• Publishing— commit to publication (journal articles or conference papers) to impose often helpful deadlines on your writing. Mark recommended blogs as a lower-stakes place to practise writing. Blog posts must be good enough to put out before the public, but they don’t need to be up to academic standard.

Sam Dolbear, speaking from his experience of writing his PhD, discussed several tactics that he employed to find ideas in his own writing. Sam suggested rearranging sentences either electronically or by printing out and cutting them apart to speak new connections. Importantly, Sam emphasized that the writing process is difficult and can involve as much failure as productivity. Introducing an idea that would be reiterated throughout the day, Sam noted that distraction often serves as a productive force, enabling the mind to process ideas. Activities away from the desk, such as walking, cycling, or going to the cinema can often trigger reflective modes of thinking, but no one approach would suit everyone.

Emily Baker took up this idea, drawing a parallel between the processes of writing and musical composition. While Mozart wrote by thinking through his entire work before drafting and made infrequent adjustments to his core ideas afterwards, Beethoven’s approach was to consider each note as it was influenced by those preceding it and to make endless improvements even after publication. Emily recommended a hybrid approach of planning and chance tailored to suit each individual writer’s temperament. She noted that some people react productively to self- or supervisor-imposed deadlines and benefit from outside accountability, but others are more likely to rebel and won’t find motivation in these pressures. Emily also recommended the Forest app as a tool to help resist the temptation to be distracted by social media or other websites while writing.

Music proved a rich metaphor and topic of discussion. Bach’s method of ‘counterpoint’—where one melody responds and interacts with another within the same piece— was suggested as a helpful way to think about dialogic forms of writing. Others noted that pieces of music listened to repeatedly while writing can become associated with arguments or chapters, providing a useful trigger for returning to an earlier train of thought. Max Richter’s Sleep (2015) and the website Noisili were mentioned as examples of neuroscience being used to inform compositions designed to aid concentration, productivity, and/or relaxation.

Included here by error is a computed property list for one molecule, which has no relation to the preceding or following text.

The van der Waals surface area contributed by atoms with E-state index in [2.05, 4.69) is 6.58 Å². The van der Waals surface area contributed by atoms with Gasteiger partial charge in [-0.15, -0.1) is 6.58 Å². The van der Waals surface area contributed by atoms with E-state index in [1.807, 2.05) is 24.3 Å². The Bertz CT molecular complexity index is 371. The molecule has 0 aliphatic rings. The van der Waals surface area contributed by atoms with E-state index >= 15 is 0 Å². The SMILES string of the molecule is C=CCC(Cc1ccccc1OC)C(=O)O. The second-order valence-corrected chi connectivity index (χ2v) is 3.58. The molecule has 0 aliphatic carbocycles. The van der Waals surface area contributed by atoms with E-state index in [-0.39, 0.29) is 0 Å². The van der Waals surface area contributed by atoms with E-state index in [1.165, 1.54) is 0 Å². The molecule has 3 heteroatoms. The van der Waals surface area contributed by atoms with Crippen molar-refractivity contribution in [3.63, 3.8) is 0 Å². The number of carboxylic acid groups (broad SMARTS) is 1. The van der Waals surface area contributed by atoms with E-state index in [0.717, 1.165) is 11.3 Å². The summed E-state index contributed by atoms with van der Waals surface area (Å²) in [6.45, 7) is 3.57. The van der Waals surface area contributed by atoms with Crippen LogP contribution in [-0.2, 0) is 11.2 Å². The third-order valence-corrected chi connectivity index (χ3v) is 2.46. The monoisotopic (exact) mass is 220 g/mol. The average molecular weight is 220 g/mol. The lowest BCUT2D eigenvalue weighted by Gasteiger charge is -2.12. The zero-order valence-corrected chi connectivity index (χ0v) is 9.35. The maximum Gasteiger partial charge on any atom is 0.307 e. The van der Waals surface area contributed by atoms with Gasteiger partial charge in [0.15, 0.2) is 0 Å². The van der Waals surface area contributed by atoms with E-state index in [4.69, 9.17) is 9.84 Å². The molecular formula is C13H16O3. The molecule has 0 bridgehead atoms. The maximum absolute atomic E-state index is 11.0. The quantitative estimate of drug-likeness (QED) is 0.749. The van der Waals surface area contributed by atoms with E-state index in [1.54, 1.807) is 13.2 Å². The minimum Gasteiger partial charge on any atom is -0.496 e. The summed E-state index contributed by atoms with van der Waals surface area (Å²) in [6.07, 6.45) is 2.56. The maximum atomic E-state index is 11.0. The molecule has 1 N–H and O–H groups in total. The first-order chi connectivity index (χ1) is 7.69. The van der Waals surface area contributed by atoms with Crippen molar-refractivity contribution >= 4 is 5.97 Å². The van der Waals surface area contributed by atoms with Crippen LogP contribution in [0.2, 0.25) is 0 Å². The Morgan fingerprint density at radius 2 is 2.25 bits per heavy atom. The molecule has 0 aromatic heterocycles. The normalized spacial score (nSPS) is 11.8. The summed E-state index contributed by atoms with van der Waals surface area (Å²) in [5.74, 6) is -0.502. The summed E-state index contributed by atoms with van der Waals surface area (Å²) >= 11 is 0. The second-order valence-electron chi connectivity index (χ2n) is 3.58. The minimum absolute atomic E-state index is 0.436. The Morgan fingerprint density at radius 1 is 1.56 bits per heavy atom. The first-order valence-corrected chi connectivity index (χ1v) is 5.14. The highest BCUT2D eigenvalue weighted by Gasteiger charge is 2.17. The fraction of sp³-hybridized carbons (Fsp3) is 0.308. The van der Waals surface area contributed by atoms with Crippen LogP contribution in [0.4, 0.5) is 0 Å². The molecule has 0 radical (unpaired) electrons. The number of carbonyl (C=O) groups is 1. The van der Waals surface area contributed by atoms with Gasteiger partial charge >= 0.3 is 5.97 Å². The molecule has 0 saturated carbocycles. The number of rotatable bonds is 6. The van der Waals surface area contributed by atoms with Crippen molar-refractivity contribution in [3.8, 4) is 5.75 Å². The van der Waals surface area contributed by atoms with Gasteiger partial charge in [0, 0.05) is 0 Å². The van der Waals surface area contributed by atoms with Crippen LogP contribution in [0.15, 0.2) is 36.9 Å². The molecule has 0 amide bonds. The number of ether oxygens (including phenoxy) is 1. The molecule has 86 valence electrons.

In the first of two writing sessions, the group participated in a ‘Pomodoro’. Named after the tomato timer, Pomodoro refers to a time-management technique that recommends using 25-minute intervals of concentrated effort to break tasks into smaller chunks, followed by 5-minutes of break. When sitting down to write, many people find themselves distracted by their surroundings or daunted by what they want to achieve. Others sit for hours without taking a rest.  By setting a writing goal for the time period and knowing that there is a built-in time afterwards in which distraction is permitted, writers applying the Pomodoro technique say that it helps to increase focus and productivity.

Panel 2 — Writing Feelings

In the afternoon, the group discussed the feelings that writing engenders. Many people expressed a combination of frustration/anxiety intermixed with feeling of elation/accomplishment. Others expressed guilt at not writing but also about writing, that arts research wasn’t considered to be ‘real’ work.

Julia Bell encouraged attendees to use the productive energy of anxiety to foster creative bursts of active writing. She attributed this anxiety to the paradox of writing within an environment structured by beats of the clock— scheduled events in our lives, like deadlines— while at the same time reflecting on timeless or historic matters.  Using Kurt Vonnegut’s ‘Shapes of Writing’ metaphor, Julia drew a comparison between writers and characters in a novel, both subject to time-bound existence but also affected by thoughts and motivations that sit outside of time. She also suggested that students’ anxiety can spring from concerns that their readers are more knowledgeable than they are, but she encouraged them to take confidence from their work at the coalface and their familiarity with the latest research in their field. While it’s important to be prepared to face an external examiner, that person’s expertise may have been built 10 or 20 years earlier.